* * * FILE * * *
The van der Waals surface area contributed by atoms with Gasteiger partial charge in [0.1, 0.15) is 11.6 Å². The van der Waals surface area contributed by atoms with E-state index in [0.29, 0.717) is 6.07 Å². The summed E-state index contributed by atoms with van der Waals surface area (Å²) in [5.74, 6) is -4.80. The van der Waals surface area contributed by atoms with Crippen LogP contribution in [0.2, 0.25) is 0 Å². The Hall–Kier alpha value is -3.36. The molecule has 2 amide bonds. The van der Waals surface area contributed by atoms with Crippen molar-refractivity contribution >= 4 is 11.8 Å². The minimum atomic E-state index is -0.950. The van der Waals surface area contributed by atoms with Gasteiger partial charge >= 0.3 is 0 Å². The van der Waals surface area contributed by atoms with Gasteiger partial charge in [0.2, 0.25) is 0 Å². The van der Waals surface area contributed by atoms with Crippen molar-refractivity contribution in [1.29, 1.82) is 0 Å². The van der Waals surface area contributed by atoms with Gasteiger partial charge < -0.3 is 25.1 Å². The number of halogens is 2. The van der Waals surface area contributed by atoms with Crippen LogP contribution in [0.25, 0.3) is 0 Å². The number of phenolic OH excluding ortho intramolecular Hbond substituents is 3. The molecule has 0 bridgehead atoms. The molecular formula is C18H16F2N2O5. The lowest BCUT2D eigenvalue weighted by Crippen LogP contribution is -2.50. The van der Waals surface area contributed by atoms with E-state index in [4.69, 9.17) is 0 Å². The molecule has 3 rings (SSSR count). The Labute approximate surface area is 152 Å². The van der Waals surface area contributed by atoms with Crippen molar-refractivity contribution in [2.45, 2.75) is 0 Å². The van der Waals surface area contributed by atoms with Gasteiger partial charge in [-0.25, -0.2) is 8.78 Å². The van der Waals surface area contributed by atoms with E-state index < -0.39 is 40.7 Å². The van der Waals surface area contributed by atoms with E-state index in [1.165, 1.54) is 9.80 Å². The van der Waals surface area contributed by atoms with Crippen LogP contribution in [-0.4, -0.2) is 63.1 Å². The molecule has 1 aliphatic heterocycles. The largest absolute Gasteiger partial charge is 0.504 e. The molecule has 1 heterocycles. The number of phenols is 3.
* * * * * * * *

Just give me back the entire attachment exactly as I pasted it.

The van der Waals surface area contributed by atoms with Gasteiger partial charge in [0.1, 0.15) is 11.6 Å². The van der Waals surface area contributed by atoms with E-state index in [0.29, 0.717) is 6.07 Å². The summed E-state index contributed by atoms with van der Waals surface area (Å²) in [5.74, 6) is -4.80. The van der Waals surface area contributed by atoms with Crippen LogP contribution in [0.2, 0.25) is 0 Å². The Hall–Kier alpha value is -3.36. The molecule has 2 amide bonds. The van der Waals surface area contributed by atoms with Crippen molar-refractivity contribution >= 4 is 11.8 Å². The minimum atomic E-state index is -0.950. The van der Waals surface area contributed by atoms with Gasteiger partial charge >= 0.3 is 0 Å². The van der Waals surface area contributed by atoms with Gasteiger partial charge in [0.2, 0.25) is 0 Å². The van der Waals surface area contributed by atoms with Crippen molar-refractivity contribution in [1.29, 1.82) is 0 Å². The van der Waals surface area contributed by atoms with Gasteiger partial charge < -0.3 is 25.1 Å². The number of halogens is 2. The van der Waals surface area contributed by atoms with Crippen LogP contribution in [0.25, 0.3) is 0 Å². The number of phenolic OH excluding ortho intramolecular Hbond substituents is 3. The molecule has 0 bridgehead atoms. The molecular formula is C18H16F2N2O5. The lowest BCUT2D eigenvalue weighted by Crippen LogP contribution is -2.50. The van der Waals surface area contributed by atoms with E-state index in [4.69, 9.17) is 0 Å². The molecule has 3 rings (SSSR count). The Labute approximate surface area is 152 Å². The van der Waals surface area contributed by atoms with Crippen molar-refractivity contribution in [2.45, 2.75) is 0 Å². The van der Waals surface area contributed by atoms with Gasteiger partial charge in [-0.25, -0.2) is 8.78 Å². The van der Waals surface area contributed by atoms with E-state index < -0.39 is 40.7 Å². The van der Waals surface area contributed by atoms with E-state index in [1.165, 1.54) is 9.80 Å². The van der Waals surface area contributed by atoms with Crippen LogP contribution in [-0.4, -0.2) is 63.1 Å². The molecule has 1 aliphatic heterocycles. The largest absolute Gasteiger partial charge is 0.504 e. The molecule has 1 heterocycles. The number of phenols is 3.